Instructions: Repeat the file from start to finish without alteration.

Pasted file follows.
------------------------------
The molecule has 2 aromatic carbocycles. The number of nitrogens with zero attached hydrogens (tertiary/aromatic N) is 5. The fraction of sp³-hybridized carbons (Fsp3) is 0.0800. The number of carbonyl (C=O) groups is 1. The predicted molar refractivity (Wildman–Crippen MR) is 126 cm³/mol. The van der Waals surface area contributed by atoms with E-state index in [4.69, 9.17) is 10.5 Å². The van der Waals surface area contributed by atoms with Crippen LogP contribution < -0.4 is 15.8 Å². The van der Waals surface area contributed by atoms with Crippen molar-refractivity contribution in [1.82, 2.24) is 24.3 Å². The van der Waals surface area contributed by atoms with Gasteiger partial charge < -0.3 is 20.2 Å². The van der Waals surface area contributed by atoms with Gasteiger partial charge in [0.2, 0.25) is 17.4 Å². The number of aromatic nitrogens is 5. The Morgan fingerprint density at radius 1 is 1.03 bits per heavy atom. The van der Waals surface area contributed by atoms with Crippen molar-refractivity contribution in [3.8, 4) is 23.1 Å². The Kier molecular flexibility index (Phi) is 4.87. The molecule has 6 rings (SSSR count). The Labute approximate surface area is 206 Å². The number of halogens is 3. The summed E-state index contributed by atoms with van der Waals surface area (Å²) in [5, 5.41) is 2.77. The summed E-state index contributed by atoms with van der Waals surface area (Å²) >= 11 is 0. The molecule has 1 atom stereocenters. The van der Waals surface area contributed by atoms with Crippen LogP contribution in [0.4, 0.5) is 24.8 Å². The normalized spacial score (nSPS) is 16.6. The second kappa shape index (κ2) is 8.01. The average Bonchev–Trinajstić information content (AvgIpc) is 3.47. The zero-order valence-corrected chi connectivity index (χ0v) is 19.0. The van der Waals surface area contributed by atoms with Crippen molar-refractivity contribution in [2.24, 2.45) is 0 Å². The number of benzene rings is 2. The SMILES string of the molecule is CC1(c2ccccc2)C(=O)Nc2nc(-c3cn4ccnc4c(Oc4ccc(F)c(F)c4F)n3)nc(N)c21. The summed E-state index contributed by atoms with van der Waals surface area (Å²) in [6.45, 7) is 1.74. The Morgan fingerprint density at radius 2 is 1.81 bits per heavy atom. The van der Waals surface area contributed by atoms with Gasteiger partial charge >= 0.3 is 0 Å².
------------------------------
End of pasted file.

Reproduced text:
The molecule has 2 aromatic carbocycles. The number of nitrogens with zero attached hydrogens (tertiary/aromatic N) is 5. The fraction of sp³-hybridized carbons (Fsp3) is 0.0800. The number of carbonyl (C=O) groups is 1. The predicted molar refractivity (Wildman–Crippen MR) is 126 cm³/mol. The van der Waals surface area contributed by atoms with E-state index in [4.69, 9.17) is 10.5 Å². The van der Waals surface area contributed by atoms with Crippen LogP contribution < -0.4 is 15.8 Å². The van der Waals surface area contributed by atoms with Crippen molar-refractivity contribution in [1.82, 2.24) is 24.3 Å². The van der Waals surface area contributed by atoms with Gasteiger partial charge < -0.3 is 20.2 Å². The van der Waals surface area contributed by atoms with Gasteiger partial charge in [0.2, 0.25) is 17.4 Å². The number of aromatic nitrogens is 5. The Morgan fingerprint density at radius 1 is 1.03 bits per heavy atom. The van der Waals surface area contributed by atoms with Crippen molar-refractivity contribution in [3.8, 4) is 23.1 Å². The Kier molecular flexibility index (Phi) is 4.87. The molecule has 6 rings (SSSR count). The Labute approximate surface area is 206 Å². The number of halogens is 3. The summed E-state index contributed by atoms with van der Waals surface area (Å²) in [5, 5.41) is 2.77. The summed E-state index contributed by atoms with van der Waals surface area (Å²) >= 11 is 0. The molecule has 1 atom stereocenters. The van der Waals surface area contributed by atoms with Crippen LogP contribution in [0.4, 0.5) is 24.8 Å². The normalized spacial score (nSPS) is 16.6. The second kappa shape index (κ2) is 8.01. The average Bonchev–Trinajstić information content (AvgIpc) is 3.47. The zero-order valence-corrected chi connectivity index (χ0v) is 19.0. The van der Waals surface area contributed by atoms with Crippen molar-refractivity contribution in [2.24, 2.45) is 0 Å². The number of benzene rings is 2. The SMILES string of the molecule is CC1(c2ccccc2)C(=O)Nc2nc(-c3cn4ccnc4c(Oc4ccc(F)c(F)c4F)n3)nc(N)c21. The summed E-state index contributed by atoms with van der Waals surface area (Å²) in [6.45, 7) is 1.74. The Morgan fingerprint density at radius 2 is 1.81 bits per heavy atom. The van der Waals surface area contributed by atoms with Gasteiger partial charge >= 0.3 is 0 Å².